As Reston 2020 and the RCA Board of Directors have stated previously, it is unfair to force residential taxpayers to pay additional taxes from which they will garner no offsetting income while subsidizing corporations.  Developers/landowners can anticipate huge profit increases from tripling or more their development in Tysons--and passing on any added tax costs to their clients, renters, and buyers.  Residents have no such opportunity.    

And this does not include tax incentives routinely provided by Fairfax County and Virginia to induce companies to move to northern Virginia.   And, of course, every inducement given to a company to re-locate here--including Intelsat's recent decision to move to Tysons after receiving a $1.3 million grant from the Governor's Opportunity Fund--means that residents of those jurisdictions must dig more deeply to cover the costs of providing infrastructure and other services for their new corporate neighbors.

In this NYT article, Louise Story reveals the scope of those subsidies and how, in the end,  they are largely feckless on a larger-scale basis.  Here's how her story begins:
In the end, the money that towns across America gave General Motors did not matter.
When the automaker released a list of factories it was closing during bankruptcy three years ago, communities that had considered themselves G.M.’s business partners were among the targets.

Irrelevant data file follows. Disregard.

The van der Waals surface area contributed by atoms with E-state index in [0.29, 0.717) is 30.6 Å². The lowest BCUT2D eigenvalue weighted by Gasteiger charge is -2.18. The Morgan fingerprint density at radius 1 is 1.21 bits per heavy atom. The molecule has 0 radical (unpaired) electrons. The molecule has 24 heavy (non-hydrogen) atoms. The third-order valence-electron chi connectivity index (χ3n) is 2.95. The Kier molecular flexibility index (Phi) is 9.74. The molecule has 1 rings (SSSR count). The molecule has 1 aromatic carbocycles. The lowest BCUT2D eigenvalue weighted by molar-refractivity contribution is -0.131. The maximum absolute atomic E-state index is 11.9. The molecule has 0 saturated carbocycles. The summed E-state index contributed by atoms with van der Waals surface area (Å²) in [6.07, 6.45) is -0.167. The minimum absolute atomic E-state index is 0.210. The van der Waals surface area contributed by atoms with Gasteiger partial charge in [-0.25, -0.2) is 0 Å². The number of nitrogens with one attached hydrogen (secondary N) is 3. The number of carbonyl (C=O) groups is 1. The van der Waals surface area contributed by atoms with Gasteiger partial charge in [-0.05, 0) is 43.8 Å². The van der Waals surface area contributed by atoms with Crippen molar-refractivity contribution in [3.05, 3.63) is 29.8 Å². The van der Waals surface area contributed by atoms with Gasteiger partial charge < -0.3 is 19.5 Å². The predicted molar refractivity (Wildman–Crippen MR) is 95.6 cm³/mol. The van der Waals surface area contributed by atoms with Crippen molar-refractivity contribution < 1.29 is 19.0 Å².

For years, mayors and governors anxious about local jobs had agreed to G.M.’s demands for cash rewards, free buildings, worker training and lucrative tax breaks. As late as 2007, the company was telling local officials that these sorts of incentives would “further G.M.’s strong relationship” with them and be a “win/win situation,” according to town council notes from one Michigan community.
Yet at least 50 properties on the 2009 liquidation list were in towns and states that had awarded incentives, adding up to billions in taxpayer dollars, according to data compiled by The New York Times. . . .
Later in her article, she notes the nationwide nature of this ill-advised and unfair tax subsidy policy:
 The Times analyzed more than 150,000 awards and created a searchable database of incentive spending. The survey was supplemented by interviews with more than 100 officials in government and business organizations as well as corporate executives and consultants.
A portrait arises of mayors and governors who are desperate to create jobs, outmatched by multinational corporations and short on tools to fact-check what companies tell them. Many of the officials said they feared that companies would move jobs overseas if they did not get subsidies in the United States.